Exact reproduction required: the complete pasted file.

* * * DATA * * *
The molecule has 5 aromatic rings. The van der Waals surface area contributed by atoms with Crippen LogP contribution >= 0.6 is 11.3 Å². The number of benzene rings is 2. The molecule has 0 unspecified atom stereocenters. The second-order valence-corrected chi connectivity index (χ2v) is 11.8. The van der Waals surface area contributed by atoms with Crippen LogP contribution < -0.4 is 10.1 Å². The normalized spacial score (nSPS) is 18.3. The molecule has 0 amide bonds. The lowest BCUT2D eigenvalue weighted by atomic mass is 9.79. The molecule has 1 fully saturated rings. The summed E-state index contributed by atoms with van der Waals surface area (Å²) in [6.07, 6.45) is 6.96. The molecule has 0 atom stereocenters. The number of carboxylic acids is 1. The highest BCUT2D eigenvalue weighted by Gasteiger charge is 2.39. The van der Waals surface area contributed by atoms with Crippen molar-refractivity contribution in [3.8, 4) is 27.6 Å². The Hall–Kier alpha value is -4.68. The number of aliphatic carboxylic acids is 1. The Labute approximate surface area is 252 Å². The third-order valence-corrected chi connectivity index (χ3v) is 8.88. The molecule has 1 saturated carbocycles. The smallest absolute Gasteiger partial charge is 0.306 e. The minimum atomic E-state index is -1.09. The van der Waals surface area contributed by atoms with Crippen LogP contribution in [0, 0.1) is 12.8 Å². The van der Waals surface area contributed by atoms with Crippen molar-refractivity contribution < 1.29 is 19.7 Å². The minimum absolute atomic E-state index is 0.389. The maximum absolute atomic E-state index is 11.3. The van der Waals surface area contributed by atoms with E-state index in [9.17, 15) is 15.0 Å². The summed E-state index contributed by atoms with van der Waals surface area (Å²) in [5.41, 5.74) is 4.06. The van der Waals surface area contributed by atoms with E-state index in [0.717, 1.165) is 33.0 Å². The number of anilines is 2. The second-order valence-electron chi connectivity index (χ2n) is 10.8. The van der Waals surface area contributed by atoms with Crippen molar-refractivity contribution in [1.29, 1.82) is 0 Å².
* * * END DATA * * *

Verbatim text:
The molecule has 5 aromatic rings. The van der Waals surface area contributed by atoms with Crippen LogP contribution >= 0.6 is 11.3 Å². The number of benzene rings is 2. The molecule has 0 unspecified atom stereocenters. The second-order valence-corrected chi connectivity index (χ2v) is 11.8. The van der Waals surface area contributed by atoms with Crippen LogP contribution < -0.4 is 10.1 Å². The normalized spacial score (nSPS) is 18.3. The molecule has 0 amide bonds. The lowest BCUT2D eigenvalue weighted by atomic mass is 9.79. The molecule has 1 fully saturated rings. The summed E-state index contributed by atoms with van der Waals surface area (Å²) in [6.07, 6.45) is 6.96. The molecule has 0 atom stereocenters. The number of carboxylic acids is 1. The highest BCUT2D eigenvalue weighted by Gasteiger charge is 2.39. The van der Waals surface area contributed by atoms with Crippen molar-refractivity contribution in [3.8, 4) is 27.6 Å². The Hall–Kier alpha value is -4.68. The number of aliphatic carboxylic acids is 1. The Labute approximate surface area is 252 Å². The third-order valence-corrected chi connectivity index (χ3v) is 8.88. The molecule has 1 saturated carbocycles. The smallest absolute Gasteiger partial charge is 0.306 e. The minimum atomic E-state index is -1.09. The van der Waals surface area contributed by atoms with Crippen LogP contribution in [0, 0.1) is 12.8 Å². The van der Waals surface area contributed by atoms with Crippen molar-refractivity contribution < 1.29 is 19.7 Å². The minimum absolute atomic E-state index is 0.389. The maximum absolute atomic E-state index is 11.3. The van der Waals surface area contributed by atoms with E-state index in [9.17, 15) is 15.0 Å². The summed E-state index contributed by atoms with van der Waals surface area (Å²) in [5.41, 5.74) is 4.06. The van der Waals surface area contributed by atoms with E-state index in [0.717, 1.165) is 33.0 Å². The number of anilines is 2. The second-order valence-electron chi connectivity index (χ2n) is 10.8. The van der Waals surface area contributed by atoms with Crippen molar-refractivity contribution in [1.29, 1.82) is 0 Å².